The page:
Each TLD was initially calibrated as many times as needed until response stability is achieved. The criterion for this is a relative response within 3 % of the mean of the relative response of previous calibrations. All TLDs were calibrated immediately before and after being used for a measurement run and checked for stability after each calibration. A few TLDs were separated into sub groups, which are used as control. Although common and individual calibration is established for all dosimeters, these controls are irradiated to a known dose at the same time as a measurement run and read out along with the measurement TLDs to rule out any uncertainties in TLD calibration.

In this study the dose was derived using the common calibration factor (CF common )after applying elemental correction coefficients (ECC) for individual readings is the mean dose in TLD (100cGY), TL Ave is the average reading of TLD after exposed, Dose TLD is the dose in TLD after exposed, and TL Signal is the TLD reading.

3. Response Behavior of LiF:Mg;Ti TLD

TLDs were calibrated at 6 MV photon beam for reference conditions to the dose at dmax using calibrated ion chamber, calibration setup is presented in Figure1. The reference conditions for TLD calibration were 100 cm SSD, a field size of 10 x 10 cm2 at 1.5 cm depth in solid water phantom with fullback scatter. The dose from 1 cGy to 400 cGy from a linear accelerator beam was measured to find out any variation in linearity of dose for those beams. Non-reference conditions include variations in field size and SSD were studied. The effect of standard wedges (30°, 45° and 60°) on the TLD signal was also determined. A percentage depth dose (PDD) curve was determined as well.

dmax

SSD

10x10 cm

TLD

Collimator

Perspex Phantom Phantom

Figure1:TLD calibration setup.

RESULTS AND DISCUSSION

Calibration of TLDs

The individual calibration factors were determined at six irradiated times, and then the average result was used. The standard deviation of each individual calibration factor gives a measure of the reproducibility of the results. Reproducibility plays a major role in the accuracy of TLD measurements, so high reproducibility is desirable. The individual backgrounds for each TLD were not subtracted from the gross readings since the background is so low compared with the TL of 100 cGy (less than 0.01% for LiF:Mg,Ti).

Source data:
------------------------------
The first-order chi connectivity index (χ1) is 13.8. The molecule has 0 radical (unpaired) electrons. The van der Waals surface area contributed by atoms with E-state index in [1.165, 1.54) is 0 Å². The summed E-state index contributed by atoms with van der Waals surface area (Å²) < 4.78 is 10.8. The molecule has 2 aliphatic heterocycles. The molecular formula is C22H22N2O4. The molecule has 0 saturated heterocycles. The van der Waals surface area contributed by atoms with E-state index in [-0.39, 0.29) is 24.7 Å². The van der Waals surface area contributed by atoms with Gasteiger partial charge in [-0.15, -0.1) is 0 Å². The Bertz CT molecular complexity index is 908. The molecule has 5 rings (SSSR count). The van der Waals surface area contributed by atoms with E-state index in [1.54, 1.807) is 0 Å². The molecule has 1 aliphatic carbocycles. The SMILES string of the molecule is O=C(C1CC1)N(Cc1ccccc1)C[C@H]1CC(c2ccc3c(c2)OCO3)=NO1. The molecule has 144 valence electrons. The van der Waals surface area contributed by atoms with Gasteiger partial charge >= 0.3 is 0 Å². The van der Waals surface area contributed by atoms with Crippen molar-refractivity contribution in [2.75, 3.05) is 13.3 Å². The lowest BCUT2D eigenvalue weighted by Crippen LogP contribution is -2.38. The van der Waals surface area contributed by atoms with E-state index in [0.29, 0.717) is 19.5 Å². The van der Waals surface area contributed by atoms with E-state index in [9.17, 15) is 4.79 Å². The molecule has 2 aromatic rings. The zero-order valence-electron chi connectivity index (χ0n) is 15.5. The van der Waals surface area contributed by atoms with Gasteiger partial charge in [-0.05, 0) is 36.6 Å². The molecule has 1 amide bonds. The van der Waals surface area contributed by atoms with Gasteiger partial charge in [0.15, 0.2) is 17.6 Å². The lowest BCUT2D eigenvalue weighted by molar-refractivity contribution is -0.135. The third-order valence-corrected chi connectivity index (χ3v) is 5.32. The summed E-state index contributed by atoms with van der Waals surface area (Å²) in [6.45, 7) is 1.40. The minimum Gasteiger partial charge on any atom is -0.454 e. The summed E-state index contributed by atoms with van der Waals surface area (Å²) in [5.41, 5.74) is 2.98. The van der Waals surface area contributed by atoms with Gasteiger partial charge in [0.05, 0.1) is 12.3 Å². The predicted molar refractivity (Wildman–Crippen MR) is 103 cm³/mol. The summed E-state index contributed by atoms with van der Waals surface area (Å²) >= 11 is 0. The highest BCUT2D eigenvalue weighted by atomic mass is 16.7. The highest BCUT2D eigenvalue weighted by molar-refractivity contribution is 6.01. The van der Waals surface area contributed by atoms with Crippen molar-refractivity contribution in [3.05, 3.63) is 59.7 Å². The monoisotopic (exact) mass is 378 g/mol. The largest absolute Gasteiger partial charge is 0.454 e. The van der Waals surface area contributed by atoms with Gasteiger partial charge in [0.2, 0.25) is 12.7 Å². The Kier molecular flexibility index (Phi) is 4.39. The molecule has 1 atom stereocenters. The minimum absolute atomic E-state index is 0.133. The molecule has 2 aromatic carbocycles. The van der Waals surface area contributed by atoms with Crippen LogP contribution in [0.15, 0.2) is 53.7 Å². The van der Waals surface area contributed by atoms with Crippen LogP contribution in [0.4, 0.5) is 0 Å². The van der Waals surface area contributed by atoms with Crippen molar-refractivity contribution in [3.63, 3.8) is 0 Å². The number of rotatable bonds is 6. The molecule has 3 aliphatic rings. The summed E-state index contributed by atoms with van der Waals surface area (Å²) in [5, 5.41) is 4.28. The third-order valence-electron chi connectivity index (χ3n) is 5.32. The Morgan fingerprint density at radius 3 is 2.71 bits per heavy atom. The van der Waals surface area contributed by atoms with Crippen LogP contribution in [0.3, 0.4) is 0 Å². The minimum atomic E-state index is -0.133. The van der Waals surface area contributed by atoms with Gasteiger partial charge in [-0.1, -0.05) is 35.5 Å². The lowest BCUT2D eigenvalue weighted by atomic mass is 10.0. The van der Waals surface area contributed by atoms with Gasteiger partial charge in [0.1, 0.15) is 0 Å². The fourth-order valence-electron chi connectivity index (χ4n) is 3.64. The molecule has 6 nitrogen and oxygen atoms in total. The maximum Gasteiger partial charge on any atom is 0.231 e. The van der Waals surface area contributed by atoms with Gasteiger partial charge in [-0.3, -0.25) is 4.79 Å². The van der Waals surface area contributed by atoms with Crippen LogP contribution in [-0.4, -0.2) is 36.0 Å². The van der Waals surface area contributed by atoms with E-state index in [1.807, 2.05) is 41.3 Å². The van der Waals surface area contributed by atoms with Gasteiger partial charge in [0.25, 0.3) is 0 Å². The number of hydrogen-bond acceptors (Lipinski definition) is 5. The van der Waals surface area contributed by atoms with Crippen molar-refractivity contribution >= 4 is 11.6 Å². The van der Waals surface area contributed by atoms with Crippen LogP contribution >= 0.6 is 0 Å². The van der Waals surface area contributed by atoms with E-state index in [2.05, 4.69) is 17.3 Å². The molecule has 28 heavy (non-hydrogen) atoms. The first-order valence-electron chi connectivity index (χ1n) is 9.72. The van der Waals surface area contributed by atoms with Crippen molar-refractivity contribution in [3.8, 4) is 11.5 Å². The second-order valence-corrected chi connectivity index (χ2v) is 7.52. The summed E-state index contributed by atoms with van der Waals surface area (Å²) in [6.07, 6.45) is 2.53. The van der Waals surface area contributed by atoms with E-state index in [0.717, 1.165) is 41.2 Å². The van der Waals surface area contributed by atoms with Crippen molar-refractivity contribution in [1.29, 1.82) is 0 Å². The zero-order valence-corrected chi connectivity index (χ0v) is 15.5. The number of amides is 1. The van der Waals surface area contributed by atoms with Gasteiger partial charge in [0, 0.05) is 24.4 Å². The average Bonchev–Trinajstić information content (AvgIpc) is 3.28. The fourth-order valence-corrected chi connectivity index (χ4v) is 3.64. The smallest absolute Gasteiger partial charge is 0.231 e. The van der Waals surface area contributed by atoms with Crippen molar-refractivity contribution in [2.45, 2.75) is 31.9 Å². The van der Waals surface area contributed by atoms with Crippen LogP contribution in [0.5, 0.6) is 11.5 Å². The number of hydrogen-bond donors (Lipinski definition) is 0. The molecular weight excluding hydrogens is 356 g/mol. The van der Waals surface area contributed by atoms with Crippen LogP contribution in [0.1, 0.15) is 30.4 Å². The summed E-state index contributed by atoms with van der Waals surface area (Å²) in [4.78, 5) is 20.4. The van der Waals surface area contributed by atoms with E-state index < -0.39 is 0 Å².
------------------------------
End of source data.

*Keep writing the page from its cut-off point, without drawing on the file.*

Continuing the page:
2. Linearity Response

for different dose values using 6 MV X-rays. As shown in the figure 2, the response TLD curve as a function of dose ranging between 25 to 400 cGy was linear. A fixed SSD (100 cm), 10 cm thickness of perspex phantom for back scattered, and 10 x 10 cm2 field sizes were fixed during linearity response study.

Figure 2: Linearity of thermoluminescence intensity (TLD) against absorbed dose.

3. Field Size Response

Field size dependence was performed by exposing the TLDs and ion chamber for different field size, reference setting was used for all measurment, only the field size changed from 5 x 5cm2 to 20 x 20 cm2. The relationship between the field size and dose is presented in Figure 3. It shows an increase of the dose by increasing fild size. The radiation scatter is increasing with field size, so with it will add up some dose.